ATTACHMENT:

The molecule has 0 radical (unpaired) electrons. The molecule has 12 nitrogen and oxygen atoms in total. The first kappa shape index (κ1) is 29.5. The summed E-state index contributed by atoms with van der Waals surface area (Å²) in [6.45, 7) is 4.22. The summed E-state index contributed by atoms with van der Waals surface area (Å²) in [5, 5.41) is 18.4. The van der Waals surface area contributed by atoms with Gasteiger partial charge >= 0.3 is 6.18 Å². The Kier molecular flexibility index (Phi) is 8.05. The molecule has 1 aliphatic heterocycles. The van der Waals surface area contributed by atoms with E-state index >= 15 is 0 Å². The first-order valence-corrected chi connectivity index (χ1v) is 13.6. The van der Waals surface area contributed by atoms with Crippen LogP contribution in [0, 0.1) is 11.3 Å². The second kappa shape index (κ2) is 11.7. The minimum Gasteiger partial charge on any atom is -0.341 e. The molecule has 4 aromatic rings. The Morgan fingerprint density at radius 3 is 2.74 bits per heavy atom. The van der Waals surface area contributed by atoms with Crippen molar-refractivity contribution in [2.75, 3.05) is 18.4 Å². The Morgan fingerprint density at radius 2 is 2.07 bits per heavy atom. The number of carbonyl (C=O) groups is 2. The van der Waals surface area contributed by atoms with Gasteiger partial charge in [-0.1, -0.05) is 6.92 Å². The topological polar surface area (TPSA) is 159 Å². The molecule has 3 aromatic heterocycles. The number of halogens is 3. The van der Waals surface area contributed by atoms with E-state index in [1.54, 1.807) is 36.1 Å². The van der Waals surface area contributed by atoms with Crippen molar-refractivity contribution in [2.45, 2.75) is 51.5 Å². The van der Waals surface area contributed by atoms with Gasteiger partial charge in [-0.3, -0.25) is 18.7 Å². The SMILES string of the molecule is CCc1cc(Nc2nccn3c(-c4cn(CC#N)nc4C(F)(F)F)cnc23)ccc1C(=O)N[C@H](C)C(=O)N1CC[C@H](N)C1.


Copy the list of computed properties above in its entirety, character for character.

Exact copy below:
The molecule has 0 radical (unpaired) electrons. The molecule has 12 nitrogen and oxygen atoms in total. The first kappa shape index (κ1) is 29.5. The summed E-state index contributed by atoms with van der Waals surface area (Å²) in [6.45, 7) is 4.22. The summed E-state index contributed by atoms with van der Waals surface area (Å²) in [5, 5.41) is 18.4. The van der Waals surface area contributed by atoms with Gasteiger partial charge >= 0.3 is 6.18 Å². The Kier molecular flexibility index (Phi) is 8.05. The molecule has 1 aliphatic heterocycles. The van der Waals surface area contributed by atoms with E-state index >= 15 is 0 Å². The first-order valence-corrected chi connectivity index (χ1v) is 13.6. The van der Waals surface area contributed by atoms with Crippen LogP contribution in [0, 0.1) is 11.3 Å². The second kappa shape index (κ2) is 11.7. The minimum Gasteiger partial charge on any atom is -0.341 e. The molecule has 4 aromatic rings. The Morgan fingerprint density at radius 3 is 2.74 bits per heavy atom. The van der Waals surface area contributed by atoms with Crippen molar-refractivity contribution in [2.75, 3.05) is 18.4 Å². The Morgan fingerprint density at radius 2 is 2.07 bits per heavy atom. The number of carbonyl (C=O) groups is 2. The van der Waals surface area contributed by atoms with Gasteiger partial charge in [-0.1, -0.05) is 6.92 Å². The topological polar surface area (TPSA) is 159 Å². The molecule has 3 aromatic heterocycles. The number of halogens is 3. The van der Waals surface area contributed by atoms with E-state index in [1.54, 1.807) is 36.1 Å². The van der Waals surface area contributed by atoms with Crippen molar-refractivity contribution in [2.45, 2.75) is 51.5 Å². The van der Waals surface area contributed by atoms with Gasteiger partial charge in [-0.3, -0.25) is 18.7 Å². The SMILES string of the molecule is CCc1cc(Nc2nccn3c(-c4cn(CC#N)nc4C(F)(F)F)cnc23)ccc1C(=O)N[C@H](C)C(=O)N1CC[C@H](N)C1.